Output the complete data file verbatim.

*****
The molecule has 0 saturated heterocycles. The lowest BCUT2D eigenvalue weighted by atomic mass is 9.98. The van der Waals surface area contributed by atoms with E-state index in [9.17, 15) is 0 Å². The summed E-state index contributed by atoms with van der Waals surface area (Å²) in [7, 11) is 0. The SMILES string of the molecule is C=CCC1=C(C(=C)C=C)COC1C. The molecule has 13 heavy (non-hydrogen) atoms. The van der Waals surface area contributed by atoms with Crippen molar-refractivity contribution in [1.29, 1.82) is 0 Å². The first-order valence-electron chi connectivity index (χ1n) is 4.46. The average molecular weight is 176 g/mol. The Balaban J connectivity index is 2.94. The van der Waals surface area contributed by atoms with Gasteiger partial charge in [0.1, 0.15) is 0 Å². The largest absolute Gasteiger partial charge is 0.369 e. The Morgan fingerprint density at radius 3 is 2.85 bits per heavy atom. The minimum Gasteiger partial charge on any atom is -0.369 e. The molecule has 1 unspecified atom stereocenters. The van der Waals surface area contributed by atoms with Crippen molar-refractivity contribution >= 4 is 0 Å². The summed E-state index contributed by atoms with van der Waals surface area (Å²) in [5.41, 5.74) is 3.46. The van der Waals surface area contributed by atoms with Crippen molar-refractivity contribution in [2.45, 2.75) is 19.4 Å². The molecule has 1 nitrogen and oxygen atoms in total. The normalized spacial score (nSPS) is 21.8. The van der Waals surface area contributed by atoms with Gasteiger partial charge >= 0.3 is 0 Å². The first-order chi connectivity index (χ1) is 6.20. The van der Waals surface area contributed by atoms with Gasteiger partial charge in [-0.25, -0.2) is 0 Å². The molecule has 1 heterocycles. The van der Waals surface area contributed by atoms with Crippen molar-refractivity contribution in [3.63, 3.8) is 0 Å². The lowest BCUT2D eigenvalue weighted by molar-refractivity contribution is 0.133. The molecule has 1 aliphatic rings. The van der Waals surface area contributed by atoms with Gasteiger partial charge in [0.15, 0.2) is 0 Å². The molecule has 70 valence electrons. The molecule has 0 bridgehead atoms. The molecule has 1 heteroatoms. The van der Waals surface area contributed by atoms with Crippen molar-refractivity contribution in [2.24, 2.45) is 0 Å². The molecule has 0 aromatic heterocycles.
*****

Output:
The molecule has 0 saturated heterocycles. The lowest BCUT2D eigenvalue weighted by atomic mass is 9.98. The van der Waals surface area contributed by atoms with E-state index in [9.17, 15) is 0 Å². The summed E-state index contributed by atoms with van der Waals surface area (Å²) in [7, 11) is 0. The SMILES string of the molecule is C=CCC1=C(C(=C)C=C)COC1C. The molecule has 13 heavy (non-hydrogen) atoms. The van der Waals surface area contributed by atoms with Crippen molar-refractivity contribution in [1.29, 1.82) is 0 Å². The first-order valence-electron chi connectivity index (χ1n) is 4.46. The average molecular weight is 176 g/mol. The Balaban J connectivity index is 2.94. The van der Waals surface area contributed by atoms with Gasteiger partial charge in [0.1, 0.15) is 0 Å². The largest absolute Gasteiger partial charge is 0.369 e. The Morgan fingerprint density at radius 3 is 2.85 bits per heavy atom. The minimum Gasteiger partial charge on any atom is -0.369 e. The molecule has 1 unspecified atom stereocenters. The van der Waals surface area contributed by atoms with Crippen molar-refractivity contribution >= 4 is 0 Å². The summed E-state index contributed by atoms with van der Waals surface area (Å²) in [5.41, 5.74) is 3.46. The van der Waals surface area contributed by atoms with Crippen molar-refractivity contribution in [2.45, 2.75) is 19.4 Å². The molecule has 1 nitrogen and oxygen atoms in total. The normalized spacial score (nSPS) is 21.8. The van der Waals surface area contributed by atoms with Gasteiger partial charge >= 0.3 is 0 Å². The first-order chi connectivity index (χ1) is 6.20. The van der Waals surface area contributed by atoms with Gasteiger partial charge in [-0.25, -0.2) is 0 Å². The molecule has 1 heterocycles. The van der Waals surface area contributed by atoms with Crippen molar-refractivity contribution in [3.63, 3.8) is 0 Å². The lowest BCUT2D eigenvalue weighted by molar-refractivity contribution is 0.133. The molecule has 1 aliphatic rings. The van der Waals surface area contributed by atoms with Gasteiger partial charge in [0.15, 0.2) is 0 Å². The molecule has 70 valence electrons. The molecule has 0 bridgehead atoms. The molecule has 1 heteroatoms. The van der Waals surface area contributed by atoms with Crippen molar-refractivity contribution in [2.24, 2.45) is 0 Å². The molecule has 0 aromatic heterocycles.